The Heroism In The Epic Of Beowulf

1984 Words8 Pages
The path of a hero has never been clear and straight. It often twists and turns, running through patches of darkness, yet always managing to lead the hero to the light. Just like the heroes themselves, no two pathways are alike. Consequently, these differences make it seem that no encompassing definition of a hero could possibly exist. Despite this, heroes still manage to remain almost universally identifiable across time and cultural boundaries, even when their existence conflicts with other influential ideas. One well known literary character, Beowulf, easily finds this widespread recognition as a hero across these boundaries and in the face of conflict. The tale of Beowulf, which itself is rooted in the Anglo-Saxon and pagan view of a heroism,…show more content…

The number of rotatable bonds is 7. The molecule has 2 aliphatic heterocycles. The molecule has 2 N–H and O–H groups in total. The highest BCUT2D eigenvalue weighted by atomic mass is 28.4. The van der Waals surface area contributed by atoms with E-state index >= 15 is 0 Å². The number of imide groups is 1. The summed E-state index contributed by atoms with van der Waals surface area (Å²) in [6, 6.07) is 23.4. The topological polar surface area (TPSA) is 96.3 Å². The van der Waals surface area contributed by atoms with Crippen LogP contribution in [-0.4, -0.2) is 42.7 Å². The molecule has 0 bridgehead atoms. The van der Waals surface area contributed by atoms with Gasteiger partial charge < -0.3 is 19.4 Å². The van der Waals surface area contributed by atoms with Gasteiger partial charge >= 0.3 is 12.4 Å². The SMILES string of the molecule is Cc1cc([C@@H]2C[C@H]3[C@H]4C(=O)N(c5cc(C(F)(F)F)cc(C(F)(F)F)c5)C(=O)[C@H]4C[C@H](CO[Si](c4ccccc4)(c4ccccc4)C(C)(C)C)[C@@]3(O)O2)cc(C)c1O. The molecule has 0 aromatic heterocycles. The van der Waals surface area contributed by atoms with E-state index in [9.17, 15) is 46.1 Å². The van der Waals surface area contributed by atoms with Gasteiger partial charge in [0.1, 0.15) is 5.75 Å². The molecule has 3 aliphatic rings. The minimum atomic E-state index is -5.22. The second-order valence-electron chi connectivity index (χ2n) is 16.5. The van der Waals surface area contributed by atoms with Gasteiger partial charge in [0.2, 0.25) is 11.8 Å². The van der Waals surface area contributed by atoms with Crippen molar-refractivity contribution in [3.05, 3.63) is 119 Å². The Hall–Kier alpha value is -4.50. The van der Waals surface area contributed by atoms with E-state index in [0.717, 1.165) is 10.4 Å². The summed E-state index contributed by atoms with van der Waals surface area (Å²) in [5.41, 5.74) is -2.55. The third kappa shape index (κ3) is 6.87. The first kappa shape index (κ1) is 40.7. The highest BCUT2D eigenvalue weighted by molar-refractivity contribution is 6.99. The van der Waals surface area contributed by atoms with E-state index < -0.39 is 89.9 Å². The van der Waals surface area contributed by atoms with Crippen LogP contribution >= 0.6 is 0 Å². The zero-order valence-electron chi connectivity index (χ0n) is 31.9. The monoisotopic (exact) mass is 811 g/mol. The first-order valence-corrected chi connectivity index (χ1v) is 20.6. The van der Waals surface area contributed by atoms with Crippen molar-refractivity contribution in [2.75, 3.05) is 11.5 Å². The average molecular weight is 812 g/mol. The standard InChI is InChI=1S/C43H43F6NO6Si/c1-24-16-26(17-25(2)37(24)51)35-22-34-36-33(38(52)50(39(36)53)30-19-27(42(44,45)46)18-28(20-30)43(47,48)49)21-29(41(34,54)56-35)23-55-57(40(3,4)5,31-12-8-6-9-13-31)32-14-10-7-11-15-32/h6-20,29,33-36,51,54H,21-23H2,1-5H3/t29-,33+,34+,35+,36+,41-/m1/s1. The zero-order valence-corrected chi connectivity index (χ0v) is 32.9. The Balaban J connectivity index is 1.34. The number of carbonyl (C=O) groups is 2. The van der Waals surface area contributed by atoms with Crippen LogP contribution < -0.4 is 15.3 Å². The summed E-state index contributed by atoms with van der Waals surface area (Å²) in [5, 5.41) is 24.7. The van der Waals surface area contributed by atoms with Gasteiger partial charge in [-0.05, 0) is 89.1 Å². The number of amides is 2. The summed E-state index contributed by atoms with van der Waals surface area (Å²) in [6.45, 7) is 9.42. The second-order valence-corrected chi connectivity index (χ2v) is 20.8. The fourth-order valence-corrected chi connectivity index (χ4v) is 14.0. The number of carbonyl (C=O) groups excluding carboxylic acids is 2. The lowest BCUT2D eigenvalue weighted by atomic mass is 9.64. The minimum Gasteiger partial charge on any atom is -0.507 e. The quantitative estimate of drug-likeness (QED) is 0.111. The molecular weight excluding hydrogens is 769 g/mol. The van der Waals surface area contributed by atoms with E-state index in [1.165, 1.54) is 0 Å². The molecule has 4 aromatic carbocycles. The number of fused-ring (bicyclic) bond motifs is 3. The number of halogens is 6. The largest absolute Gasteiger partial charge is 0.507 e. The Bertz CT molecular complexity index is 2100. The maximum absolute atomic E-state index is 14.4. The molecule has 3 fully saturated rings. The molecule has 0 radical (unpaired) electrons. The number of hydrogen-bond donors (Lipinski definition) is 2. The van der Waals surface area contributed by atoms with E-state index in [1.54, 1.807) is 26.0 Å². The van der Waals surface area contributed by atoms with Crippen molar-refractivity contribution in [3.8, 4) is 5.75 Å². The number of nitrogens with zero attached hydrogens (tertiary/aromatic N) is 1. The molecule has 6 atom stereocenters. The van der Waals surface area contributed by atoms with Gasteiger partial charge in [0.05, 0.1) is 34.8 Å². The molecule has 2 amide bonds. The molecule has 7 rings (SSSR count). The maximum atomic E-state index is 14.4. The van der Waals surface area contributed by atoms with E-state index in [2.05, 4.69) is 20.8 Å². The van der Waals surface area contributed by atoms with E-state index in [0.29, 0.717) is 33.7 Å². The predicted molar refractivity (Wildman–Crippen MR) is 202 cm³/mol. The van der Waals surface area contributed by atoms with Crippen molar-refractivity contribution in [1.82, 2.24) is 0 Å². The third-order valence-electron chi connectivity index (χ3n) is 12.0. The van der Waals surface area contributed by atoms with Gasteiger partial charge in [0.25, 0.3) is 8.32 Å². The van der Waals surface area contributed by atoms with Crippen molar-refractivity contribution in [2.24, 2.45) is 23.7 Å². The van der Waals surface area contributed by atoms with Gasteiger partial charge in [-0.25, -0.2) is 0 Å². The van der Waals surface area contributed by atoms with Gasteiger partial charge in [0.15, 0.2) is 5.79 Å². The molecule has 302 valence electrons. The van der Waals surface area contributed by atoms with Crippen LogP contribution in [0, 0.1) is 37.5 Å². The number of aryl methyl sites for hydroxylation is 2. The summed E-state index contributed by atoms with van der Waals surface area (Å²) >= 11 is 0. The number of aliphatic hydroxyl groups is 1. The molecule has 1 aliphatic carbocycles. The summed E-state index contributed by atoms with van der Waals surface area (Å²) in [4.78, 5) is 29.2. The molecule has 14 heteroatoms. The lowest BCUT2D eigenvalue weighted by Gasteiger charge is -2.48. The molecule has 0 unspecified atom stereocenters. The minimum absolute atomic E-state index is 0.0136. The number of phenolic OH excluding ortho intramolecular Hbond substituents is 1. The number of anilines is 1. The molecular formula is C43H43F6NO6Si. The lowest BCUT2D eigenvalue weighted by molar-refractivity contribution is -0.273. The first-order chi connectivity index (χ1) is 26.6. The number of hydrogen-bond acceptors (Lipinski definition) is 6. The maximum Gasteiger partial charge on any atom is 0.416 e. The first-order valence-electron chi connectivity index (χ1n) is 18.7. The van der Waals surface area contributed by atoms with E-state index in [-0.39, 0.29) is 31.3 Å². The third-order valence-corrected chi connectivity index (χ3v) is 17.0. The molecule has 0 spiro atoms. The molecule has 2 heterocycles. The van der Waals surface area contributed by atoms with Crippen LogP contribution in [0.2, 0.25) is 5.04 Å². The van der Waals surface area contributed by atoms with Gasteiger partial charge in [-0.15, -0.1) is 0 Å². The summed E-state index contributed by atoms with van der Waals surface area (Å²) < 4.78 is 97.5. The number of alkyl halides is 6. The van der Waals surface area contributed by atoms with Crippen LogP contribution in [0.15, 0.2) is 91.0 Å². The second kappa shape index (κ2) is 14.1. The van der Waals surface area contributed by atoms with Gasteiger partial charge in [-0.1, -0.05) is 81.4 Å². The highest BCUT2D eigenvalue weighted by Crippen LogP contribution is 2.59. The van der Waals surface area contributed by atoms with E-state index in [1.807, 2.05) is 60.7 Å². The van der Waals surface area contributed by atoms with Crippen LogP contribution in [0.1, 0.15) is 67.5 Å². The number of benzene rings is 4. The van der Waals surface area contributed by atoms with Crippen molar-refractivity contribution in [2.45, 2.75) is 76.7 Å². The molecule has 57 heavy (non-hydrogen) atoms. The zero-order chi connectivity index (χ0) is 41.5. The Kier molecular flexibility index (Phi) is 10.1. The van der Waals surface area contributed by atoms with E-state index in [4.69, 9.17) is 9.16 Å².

The period in which the earliest written forms of Beowulf have been hypothesized as originating from was, to say in the least, changing. Much of the Anglo-Saxon society that surrounded the epic poem’s creation was moving towards Christian beliefs. That is why the heroism in Beowulf is so remarkable, as it incorporates tension between the Christian beliefs of the time and the author’s attempt at “reviving the heroic language, style, and pagan world of ancient Germanic oral poetry” (Norton 37). The pagan heroic code, which defines a hero largely based on the warrior culture that would have been present, is at odds with the Christian hero that the author is always alluding to through Beowulf. Sure, ideas such as loyalty, strength, bravery, and courage are shared across both cultures, but many more intricacies of heroism are not. The heroic actions of Beowulf towards the beginning of the story are rooted primarily in the heroic code of the pagan culture. Following the attack by Grendel’s mother, Beowulf says “It is always better to avenge dear ones than to indulge in mourning…let whoever can win glory before death” (Norton 72). This is at odds with the friendly and forgiving nature, as well as fulfillment in the afterlife, that would have been expected of a Christian hero. In comparison to this search for honor in Beowulf’s character, Hrothgar manages to embody greatly different and vastly more Christian ideals. He does not seek honor, instead worrying more about the safety of his people than his throne. In line with the Christian ideals, Hrothgar wonders “whether Almighty God would ever turn the tide of his misfortunes,” while also recognizing that in death, “Aeschere was everything the world admires in a wise man and friend” (Norton
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